2. B block: Volador Jr. pinned Tiger Mask in 9:48. Volador did a running flip dive early in the match and looked to have hurt his left elbow and shoulder. He does that move constantly in Mexico and never gets hurt and on the opening day of the tour after a couple of week vacation, he got hurt on it. You could see in his face how mad he was. Tiger reversed an armdrag off the top rope and got a near fall with a Tiger driver. Tiger did a tombstone, but missed a diving head-butt. Volador won with a top rope Spanish fly. He was holding the left shoulder and elbow after the match. ***1/4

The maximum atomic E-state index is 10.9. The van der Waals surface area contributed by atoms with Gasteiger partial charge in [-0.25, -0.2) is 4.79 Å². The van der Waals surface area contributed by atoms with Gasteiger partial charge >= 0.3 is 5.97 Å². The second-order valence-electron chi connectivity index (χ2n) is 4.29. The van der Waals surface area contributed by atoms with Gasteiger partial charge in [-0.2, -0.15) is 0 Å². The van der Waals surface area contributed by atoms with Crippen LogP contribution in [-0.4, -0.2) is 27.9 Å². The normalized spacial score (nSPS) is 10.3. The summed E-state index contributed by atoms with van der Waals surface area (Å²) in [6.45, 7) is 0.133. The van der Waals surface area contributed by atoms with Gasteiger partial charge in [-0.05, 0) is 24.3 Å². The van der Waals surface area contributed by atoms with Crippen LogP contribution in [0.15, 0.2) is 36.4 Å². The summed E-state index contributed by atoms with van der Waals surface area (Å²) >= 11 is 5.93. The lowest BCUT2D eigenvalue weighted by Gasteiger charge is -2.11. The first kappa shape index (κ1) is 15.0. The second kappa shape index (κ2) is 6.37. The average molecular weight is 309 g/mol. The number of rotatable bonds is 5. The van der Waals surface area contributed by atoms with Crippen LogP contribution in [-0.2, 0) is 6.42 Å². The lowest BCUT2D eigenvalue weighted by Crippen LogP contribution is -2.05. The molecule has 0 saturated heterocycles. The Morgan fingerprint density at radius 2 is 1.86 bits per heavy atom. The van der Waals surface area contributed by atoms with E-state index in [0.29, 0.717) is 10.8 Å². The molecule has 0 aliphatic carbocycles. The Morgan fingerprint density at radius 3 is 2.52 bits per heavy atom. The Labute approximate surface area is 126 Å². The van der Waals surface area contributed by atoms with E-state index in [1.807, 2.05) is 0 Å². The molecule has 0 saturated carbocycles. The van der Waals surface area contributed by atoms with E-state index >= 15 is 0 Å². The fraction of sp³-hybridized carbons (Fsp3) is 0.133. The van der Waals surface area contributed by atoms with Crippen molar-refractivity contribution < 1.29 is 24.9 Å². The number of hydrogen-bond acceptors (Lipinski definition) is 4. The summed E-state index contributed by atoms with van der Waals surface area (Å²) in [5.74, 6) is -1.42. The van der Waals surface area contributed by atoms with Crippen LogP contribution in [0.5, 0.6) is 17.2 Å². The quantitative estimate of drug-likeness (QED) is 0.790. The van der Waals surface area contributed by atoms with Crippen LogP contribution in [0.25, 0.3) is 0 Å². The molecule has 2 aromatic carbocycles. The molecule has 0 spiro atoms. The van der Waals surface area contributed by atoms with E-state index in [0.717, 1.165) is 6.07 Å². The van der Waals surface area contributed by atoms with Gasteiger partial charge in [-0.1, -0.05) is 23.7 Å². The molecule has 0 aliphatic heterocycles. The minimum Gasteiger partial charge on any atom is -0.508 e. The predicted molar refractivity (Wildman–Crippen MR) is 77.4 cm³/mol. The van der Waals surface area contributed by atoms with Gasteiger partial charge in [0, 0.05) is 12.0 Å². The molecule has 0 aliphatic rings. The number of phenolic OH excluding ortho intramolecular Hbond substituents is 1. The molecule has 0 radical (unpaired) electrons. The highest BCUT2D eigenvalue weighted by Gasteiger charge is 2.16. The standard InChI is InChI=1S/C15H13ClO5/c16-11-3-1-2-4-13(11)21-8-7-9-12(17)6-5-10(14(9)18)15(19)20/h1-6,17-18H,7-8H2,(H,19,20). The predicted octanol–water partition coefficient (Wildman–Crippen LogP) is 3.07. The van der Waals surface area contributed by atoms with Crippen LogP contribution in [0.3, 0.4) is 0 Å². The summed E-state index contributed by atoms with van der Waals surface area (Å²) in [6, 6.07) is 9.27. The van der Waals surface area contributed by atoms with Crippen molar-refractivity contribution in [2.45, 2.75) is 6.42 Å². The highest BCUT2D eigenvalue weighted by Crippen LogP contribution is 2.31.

3. A block: Ricochet pinned Taichi in 8:56. Taichi stalled for several minutes like he was Larry Zbyszko’s son. Ricochet finally had enough of it and hit a tope about two minutes in. Miho Abe, Taichi’s groupie, distracted the ref and Taichi was choking Ricochet with his mic stand and threw Ricochet into the post. The crowd was strong into Ricochet’s comeback. He won with a jumping kick and a shooting star press. **3/4
4. B block: ACH pinned Bushi in 10:47. Bushi opened strong with a plancha into a huracanrana. Bushi did a DDT on the apron. Bushi used a backstabber off the ropes and then came off the top rope into a dropkick by ACH. ACH won with a hard lariat and the Midnight driver, which is like a Michinoku driver. ***1/4